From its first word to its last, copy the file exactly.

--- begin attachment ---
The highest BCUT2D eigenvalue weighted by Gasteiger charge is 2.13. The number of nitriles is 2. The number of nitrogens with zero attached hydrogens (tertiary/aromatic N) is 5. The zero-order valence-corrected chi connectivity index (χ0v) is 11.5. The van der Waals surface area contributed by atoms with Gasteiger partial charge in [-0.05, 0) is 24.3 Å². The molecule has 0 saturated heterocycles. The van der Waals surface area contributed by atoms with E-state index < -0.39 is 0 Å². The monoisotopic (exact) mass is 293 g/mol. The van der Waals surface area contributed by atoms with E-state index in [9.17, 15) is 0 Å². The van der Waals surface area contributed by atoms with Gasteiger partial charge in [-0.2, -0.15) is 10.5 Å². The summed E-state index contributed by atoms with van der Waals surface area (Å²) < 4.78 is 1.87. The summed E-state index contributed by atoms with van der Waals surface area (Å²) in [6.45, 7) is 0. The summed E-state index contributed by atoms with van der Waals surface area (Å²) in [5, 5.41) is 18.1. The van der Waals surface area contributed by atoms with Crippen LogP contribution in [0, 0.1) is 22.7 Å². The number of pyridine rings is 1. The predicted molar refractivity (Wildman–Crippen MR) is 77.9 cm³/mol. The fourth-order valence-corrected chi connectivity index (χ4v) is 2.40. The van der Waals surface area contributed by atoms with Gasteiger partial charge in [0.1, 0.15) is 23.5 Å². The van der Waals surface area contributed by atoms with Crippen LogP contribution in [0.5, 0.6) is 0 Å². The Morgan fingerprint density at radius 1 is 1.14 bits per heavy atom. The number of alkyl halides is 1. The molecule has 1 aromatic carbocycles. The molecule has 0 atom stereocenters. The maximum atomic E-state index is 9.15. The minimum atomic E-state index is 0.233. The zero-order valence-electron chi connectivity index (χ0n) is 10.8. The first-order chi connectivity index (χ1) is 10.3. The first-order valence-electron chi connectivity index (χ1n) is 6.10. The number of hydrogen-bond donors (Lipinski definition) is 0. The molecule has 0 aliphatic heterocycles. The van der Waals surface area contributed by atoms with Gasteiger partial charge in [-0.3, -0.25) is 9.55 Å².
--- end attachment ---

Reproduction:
The highest BCUT2D eigenvalue weighted by Gasteiger charge is 2.13. The number of nitriles is 2. The number of nitrogens with zero attached hydrogens (tertiary/aromatic N) is 5. The zero-order valence-corrected chi connectivity index (χ0v) is 11.5. The van der Waals surface area contributed by atoms with Gasteiger partial charge in [-0.05, 0) is 24.3 Å². The molecule has 0 saturated heterocycles. The van der Waals surface area contributed by atoms with E-state index < -0.39 is 0 Å². The monoisotopic (exact) mass is 293 g/mol. The van der Waals surface area contributed by atoms with E-state index in [9.17, 15) is 0 Å². The van der Waals surface area contributed by atoms with Gasteiger partial charge in [-0.2, -0.15) is 10.5 Å². The summed E-state index contributed by atoms with van der Waals surface area (Å²) < 4.78 is 1.87. The summed E-state index contributed by atoms with van der Waals surface area (Å²) in [6.45, 7) is 0. The summed E-state index contributed by atoms with van der Waals surface area (Å²) in [5, 5.41) is 18.1. The van der Waals surface area contributed by atoms with Crippen LogP contribution in [0, 0.1) is 22.7 Å². The number of pyridine rings is 1. The predicted molar refractivity (Wildman–Crippen MR) is 77.9 cm³/mol. The fourth-order valence-corrected chi connectivity index (χ4v) is 2.40. The van der Waals surface area contributed by atoms with Gasteiger partial charge in [0.1, 0.15) is 23.5 Å². The van der Waals surface area contributed by atoms with Crippen LogP contribution in [0.5, 0.6) is 0 Å². The Morgan fingerprint density at radius 1 is 1.14 bits per heavy atom. The number of alkyl halides is 1. The molecule has 1 aromatic carbocycles. The molecule has 0 atom stereocenters. The maximum atomic E-state index is 9.15. The minimum atomic E-state index is 0.233. The zero-order valence-electron chi connectivity index (χ0n) is 10.8. The first-order chi connectivity index (χ1) is 10.3. The first-order valence-electron chi connectivity index (χ1n) is 6.10. The number of hydrogen-bond donors (Lipinski definition) is 0. The molecule has 0 aliphatic heterocycles. The van der Waals surface area contributed by atoms with Gasteiger partial charge in [-0.3, -0.25) is 9.55 Å².